When we co-reviewed Malcolm Gladwell's The Tipping Point for Slate in 2000, we agreed his book had much to say about networking and influence but not enough about the inherent quality that word-of-mouth hits usually need. His new book, Outliers, is a more sober look at success for a post-boom audience. But it rejects the Poor Richard self-help tradition. Gladwell is skeptical about innate genius and lonely struggle. He shows that we are the products of our social origins, the centuries-old values of our geographic roots, and even of the exact year and even month of our birth. That's what Outliers has in common with The Tipping Point: Both books apply sociology and social psychology to exceptional performance. The catalogers of the Library of Congress have assigned Outliers the subject headings "1. Successful People" and "2. Success," but they might have added one they used for the first book: "Context Effects (Psychology)."
Outliers offers hope. Exceptional ability is less important than the good old work ethic. Prodigies from Wolfgang Amadeus Mozart to computer programmer Bill Joy required the same 10,000 hours of practice for mastery as the rest of us; Mozart just began especially young. The Beatles considered their real break the intensive practice they received playing marathon sets in the Hamburg, Germany, red-light district. Many more of us could excel if we realized the time required and worked more patiently. Math students, for example, may simply be giving up too early in problem-solving.
In fact, Outliers is positively sunny about education and training. Do arbitrary cutoff dates for youth sports give kids born early in the year an unfair advantage? Change recruitment regulations. Does a legacy of social and linguistic hierarchy endanger airline safety by inhibiting timely warnings to captains? Hire outsiders to retrain your staff and shoot up in the safety rankings, as Korean Airlines did. Do American children, especially those in inner cities, lag behind Asian counterparts? Extend the school year.
But context also has an unfair, even fatalistic side. The suave, rich, and neurotic Robert Oppenheimer received only probation and psychotherapy after trying to poison his Cambridge physics tutor (Oppie as proto-Unabomber?), while the equally brilliant blue-collar American who may indeed have the world's highest IQ, Christopher Langan, with uncaring parents and teachers, dropped out of college and still is far from academic recognition. Memo to overscheduling, hovering, upper-middle-class mothers and fathers: Keep up the good work.
Time as well as class will tell. The founders of Microsoft and Sun Microsystems were all born between 1953 and 1956, coming of age just in time to work on a handful of early academic time-sharing computers when other scientists and engineers were still punching stacks of cards. Bill Gates' prep school had rare remote access to one such machine in 1968. The lesson, John, is that we should not only choose our parents wisely but also pick the year they have us.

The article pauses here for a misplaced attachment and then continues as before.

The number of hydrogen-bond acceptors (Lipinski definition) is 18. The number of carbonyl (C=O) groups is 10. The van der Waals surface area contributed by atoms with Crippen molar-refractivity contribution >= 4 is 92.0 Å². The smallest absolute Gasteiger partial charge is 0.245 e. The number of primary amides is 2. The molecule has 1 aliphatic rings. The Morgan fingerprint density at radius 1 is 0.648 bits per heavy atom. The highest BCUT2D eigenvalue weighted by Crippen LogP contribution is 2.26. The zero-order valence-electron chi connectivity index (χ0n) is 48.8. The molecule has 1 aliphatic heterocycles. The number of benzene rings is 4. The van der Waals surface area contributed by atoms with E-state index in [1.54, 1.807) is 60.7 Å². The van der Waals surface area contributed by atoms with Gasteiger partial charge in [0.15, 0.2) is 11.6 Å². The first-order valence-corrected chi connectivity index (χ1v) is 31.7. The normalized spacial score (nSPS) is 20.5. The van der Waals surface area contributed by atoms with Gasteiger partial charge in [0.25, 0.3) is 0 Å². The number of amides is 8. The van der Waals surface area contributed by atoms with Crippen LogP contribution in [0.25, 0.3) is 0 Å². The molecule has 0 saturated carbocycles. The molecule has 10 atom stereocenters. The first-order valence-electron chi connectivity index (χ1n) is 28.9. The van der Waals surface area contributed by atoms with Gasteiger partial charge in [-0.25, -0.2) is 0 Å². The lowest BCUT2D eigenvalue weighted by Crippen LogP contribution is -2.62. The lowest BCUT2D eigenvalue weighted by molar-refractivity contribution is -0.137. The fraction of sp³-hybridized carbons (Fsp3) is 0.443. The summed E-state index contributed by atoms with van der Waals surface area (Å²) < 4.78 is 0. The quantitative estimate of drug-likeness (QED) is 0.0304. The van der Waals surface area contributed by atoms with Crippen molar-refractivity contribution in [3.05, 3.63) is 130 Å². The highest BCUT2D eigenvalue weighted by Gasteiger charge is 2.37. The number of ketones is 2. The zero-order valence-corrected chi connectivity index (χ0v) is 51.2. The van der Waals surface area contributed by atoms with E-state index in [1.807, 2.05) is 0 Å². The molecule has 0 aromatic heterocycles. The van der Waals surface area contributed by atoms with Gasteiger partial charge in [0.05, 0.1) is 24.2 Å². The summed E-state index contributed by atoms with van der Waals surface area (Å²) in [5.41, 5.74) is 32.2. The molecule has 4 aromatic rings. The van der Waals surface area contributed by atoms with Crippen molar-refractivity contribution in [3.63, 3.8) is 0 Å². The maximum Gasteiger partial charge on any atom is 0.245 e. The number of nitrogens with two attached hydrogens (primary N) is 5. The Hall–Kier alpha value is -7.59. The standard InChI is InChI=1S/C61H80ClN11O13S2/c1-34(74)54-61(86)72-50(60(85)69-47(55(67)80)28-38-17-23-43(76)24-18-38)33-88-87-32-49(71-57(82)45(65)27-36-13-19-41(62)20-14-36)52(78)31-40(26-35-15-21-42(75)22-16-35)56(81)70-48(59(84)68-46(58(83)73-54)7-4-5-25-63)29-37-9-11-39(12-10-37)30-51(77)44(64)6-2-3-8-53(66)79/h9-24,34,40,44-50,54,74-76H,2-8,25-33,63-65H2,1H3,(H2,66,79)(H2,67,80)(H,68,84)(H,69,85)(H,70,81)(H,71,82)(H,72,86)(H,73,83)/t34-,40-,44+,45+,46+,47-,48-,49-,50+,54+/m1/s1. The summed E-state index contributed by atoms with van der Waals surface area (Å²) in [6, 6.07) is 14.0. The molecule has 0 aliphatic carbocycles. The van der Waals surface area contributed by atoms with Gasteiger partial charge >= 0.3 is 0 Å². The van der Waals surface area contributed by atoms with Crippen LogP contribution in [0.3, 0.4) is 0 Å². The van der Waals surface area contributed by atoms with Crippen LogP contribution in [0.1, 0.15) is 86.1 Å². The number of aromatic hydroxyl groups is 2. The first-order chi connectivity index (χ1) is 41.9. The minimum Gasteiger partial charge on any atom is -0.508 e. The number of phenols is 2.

Seriously, though, isn't Gladwell missing an opportunity to encourage his readers with a bigger picture? Gurus of information technology, recognizing and exploiting new tools, have appeared in every decade. Larry Ellison (born 1944), founder of Oracle, is the third-richest American. And don't forget Michael Dell (born 1965) and Google's founders, Larry Page and Sergei Brin (both born 1973). A dozen or more pioneers of computing, beginning with Grace Hopper (born 1906), who created plain-English programming language, never made fortunes but are revered in industry and academia. Are they unsuccessful?
Gladwell also shows how a generation of New York lawyers from Jewish garment-industry backgrounds struggled during the Depression, while the next such generation, favored by its small size and excellent education, flourished in merger-and-acquisition work originally disdained by snobbish old-line firms. Perfectly true. But many Jewish lawyers who came of age in the 1930s also found a way to succeed in the face of economic hardships and ethnic discrimination. Lawrence A. Wien invented real estate syndication and became a major philanthropist; Chicago's Pritzkers also built a fortune buying distressed properties that ultimately soared in value. Jewish lawyers helped implement the New Deal in Washington, while others (like Daniel J. Boorstin and Studs Terkel) entered academia and journalism. And Edith Spivack, who joined the New York City Law Department as an unpaid volunteer in 1934 and did not retire until 70 years later, became its unsung mastermind, helping avert financial collapse in the 1970s.
Yes, these men and women were atypical. They were outliers; isn't that the book's title, though? As with The Tipping Point, I loved Gladwell's combination of storytelling and academic social science even when I rejected his conclusions. But John, his soft demographic determinism makes me want to paraphrase Cassius in Julius Caesar: The fault is not in our birth cohorts but in ourselves, that we are underlings.
Edward Tenner, a visiting scholar at Princeton and the University of Pennsylvania, is the author of Why Things Bite Back: Technology and the Revenge of Unintended Consequences and Our Own Devices: How Technology Remakes Humanity.